NYT Writer Observes That College Costs a Lot, But Students Learn Little

George Leef

The New York Times has turned into a good forum for critics of our higher ed system, with sharp pieces on law schools this year and "Room for Debate" features questioning the supposed need to push more and more kids through college. Last Friday, the paper ran this op-ed piece by Gail Collins, in which she notes that while higher ed expenses and concomitant student debt loads have risen greatly, many students put in little effort to get B or better averages. She quotes Richard Arum to the effect that in Europe, only students in the Slovak Republic put in less time studying than do American students.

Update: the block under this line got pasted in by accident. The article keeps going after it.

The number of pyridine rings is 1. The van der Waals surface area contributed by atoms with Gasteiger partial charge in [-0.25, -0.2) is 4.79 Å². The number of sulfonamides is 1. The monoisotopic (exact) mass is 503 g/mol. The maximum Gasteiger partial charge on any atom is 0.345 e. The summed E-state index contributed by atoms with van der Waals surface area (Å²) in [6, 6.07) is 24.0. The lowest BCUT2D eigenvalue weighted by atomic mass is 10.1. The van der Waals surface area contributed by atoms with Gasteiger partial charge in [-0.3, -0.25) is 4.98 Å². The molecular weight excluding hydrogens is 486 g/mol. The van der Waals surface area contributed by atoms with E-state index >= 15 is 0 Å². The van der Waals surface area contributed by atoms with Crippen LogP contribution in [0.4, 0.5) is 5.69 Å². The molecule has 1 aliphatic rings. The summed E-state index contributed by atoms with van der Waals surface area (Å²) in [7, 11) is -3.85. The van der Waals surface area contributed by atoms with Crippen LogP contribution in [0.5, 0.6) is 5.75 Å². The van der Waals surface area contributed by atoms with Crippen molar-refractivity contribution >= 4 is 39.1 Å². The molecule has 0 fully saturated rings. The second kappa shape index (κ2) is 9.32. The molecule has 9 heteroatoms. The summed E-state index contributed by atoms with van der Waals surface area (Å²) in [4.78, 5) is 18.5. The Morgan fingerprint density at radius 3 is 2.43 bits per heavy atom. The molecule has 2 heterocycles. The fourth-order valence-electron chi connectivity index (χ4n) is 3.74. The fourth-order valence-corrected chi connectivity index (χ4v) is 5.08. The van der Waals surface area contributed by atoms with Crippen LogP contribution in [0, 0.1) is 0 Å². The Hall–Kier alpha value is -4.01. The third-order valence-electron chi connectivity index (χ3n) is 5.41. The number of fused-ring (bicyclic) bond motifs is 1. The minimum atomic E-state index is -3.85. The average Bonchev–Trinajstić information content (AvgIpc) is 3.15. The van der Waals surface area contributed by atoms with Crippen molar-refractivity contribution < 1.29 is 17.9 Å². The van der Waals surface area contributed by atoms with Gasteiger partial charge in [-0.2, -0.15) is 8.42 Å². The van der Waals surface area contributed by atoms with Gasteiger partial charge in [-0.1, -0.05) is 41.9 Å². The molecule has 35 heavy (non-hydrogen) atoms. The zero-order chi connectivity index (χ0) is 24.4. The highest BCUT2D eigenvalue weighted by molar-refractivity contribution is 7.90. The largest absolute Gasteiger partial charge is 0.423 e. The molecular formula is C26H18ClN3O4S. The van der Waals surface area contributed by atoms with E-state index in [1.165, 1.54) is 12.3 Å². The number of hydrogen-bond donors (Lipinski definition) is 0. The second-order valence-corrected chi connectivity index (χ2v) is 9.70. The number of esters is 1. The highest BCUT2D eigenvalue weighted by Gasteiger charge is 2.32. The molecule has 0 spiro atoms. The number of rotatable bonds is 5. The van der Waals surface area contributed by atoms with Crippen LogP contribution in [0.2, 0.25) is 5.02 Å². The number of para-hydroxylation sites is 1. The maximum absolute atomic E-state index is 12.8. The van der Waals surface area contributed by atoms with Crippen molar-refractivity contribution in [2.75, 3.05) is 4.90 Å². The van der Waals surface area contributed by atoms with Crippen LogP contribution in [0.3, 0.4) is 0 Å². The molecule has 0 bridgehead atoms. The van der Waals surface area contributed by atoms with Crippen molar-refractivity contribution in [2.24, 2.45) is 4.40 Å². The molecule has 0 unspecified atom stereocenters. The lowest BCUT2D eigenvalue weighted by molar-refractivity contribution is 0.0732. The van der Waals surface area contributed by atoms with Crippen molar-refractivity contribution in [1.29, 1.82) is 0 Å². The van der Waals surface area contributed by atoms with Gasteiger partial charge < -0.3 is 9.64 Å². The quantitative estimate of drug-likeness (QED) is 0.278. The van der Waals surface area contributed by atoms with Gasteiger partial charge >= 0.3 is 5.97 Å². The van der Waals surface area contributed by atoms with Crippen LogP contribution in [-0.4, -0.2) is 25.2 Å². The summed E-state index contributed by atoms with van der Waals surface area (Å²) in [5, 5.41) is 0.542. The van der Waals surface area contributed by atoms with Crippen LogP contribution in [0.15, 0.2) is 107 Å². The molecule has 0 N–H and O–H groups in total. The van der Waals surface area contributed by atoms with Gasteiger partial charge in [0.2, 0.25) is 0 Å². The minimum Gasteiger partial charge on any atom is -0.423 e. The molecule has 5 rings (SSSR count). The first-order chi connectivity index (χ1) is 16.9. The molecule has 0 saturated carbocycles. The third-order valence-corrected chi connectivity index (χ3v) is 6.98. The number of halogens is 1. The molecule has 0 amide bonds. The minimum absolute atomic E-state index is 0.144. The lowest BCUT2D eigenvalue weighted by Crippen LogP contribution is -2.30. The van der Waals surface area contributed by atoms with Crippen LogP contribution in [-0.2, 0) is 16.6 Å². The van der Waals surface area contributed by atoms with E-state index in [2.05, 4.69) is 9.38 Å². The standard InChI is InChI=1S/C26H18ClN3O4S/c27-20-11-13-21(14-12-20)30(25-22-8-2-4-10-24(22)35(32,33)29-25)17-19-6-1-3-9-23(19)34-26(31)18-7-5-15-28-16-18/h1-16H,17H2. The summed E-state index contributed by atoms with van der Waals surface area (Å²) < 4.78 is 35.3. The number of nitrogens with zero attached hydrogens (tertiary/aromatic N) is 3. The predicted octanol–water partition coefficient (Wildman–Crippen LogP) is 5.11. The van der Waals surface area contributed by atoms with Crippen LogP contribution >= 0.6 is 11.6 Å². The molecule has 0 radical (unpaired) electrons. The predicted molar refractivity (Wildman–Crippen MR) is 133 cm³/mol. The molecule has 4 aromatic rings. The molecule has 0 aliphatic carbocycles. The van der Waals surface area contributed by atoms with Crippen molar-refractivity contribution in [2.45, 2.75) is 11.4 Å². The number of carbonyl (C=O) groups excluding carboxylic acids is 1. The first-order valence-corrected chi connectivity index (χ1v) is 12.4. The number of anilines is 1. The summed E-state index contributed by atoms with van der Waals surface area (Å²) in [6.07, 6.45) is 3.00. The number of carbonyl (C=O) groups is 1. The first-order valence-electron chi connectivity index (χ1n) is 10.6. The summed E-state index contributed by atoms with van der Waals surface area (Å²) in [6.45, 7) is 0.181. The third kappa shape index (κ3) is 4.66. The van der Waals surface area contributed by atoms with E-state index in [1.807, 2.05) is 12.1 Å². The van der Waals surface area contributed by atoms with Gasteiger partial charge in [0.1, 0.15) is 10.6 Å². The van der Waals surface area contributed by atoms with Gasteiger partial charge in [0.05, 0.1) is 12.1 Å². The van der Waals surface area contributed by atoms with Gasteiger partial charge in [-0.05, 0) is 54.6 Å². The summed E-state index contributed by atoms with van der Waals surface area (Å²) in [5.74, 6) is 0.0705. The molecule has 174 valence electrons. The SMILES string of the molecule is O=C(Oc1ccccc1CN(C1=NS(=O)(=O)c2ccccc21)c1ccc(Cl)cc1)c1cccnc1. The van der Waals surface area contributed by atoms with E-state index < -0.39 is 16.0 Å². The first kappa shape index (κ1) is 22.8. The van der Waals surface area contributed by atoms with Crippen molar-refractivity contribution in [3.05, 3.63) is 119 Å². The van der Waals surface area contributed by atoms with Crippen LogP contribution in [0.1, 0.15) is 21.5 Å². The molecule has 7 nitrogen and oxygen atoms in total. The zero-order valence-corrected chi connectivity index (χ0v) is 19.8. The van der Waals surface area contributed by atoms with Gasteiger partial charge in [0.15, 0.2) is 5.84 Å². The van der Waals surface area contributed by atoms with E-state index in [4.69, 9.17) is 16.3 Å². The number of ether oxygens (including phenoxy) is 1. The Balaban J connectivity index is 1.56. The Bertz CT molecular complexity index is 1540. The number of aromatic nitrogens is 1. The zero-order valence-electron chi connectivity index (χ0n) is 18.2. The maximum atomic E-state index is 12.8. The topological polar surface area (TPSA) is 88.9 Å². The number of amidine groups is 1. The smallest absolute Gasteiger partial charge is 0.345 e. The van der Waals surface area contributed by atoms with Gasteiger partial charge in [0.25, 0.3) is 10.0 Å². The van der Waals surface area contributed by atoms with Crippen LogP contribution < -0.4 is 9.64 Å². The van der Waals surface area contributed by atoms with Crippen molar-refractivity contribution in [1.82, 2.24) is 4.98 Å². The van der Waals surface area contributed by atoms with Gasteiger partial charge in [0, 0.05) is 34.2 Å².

With such columns running in the NYT, perhaps it's now officially alright for liberal and progressive types to admit (or at least consider the possibility) that higher education has been undermined by the twin notion that almost everyone ought to go to college and that all students should get pretty good grades so they'll feel good about themselves.

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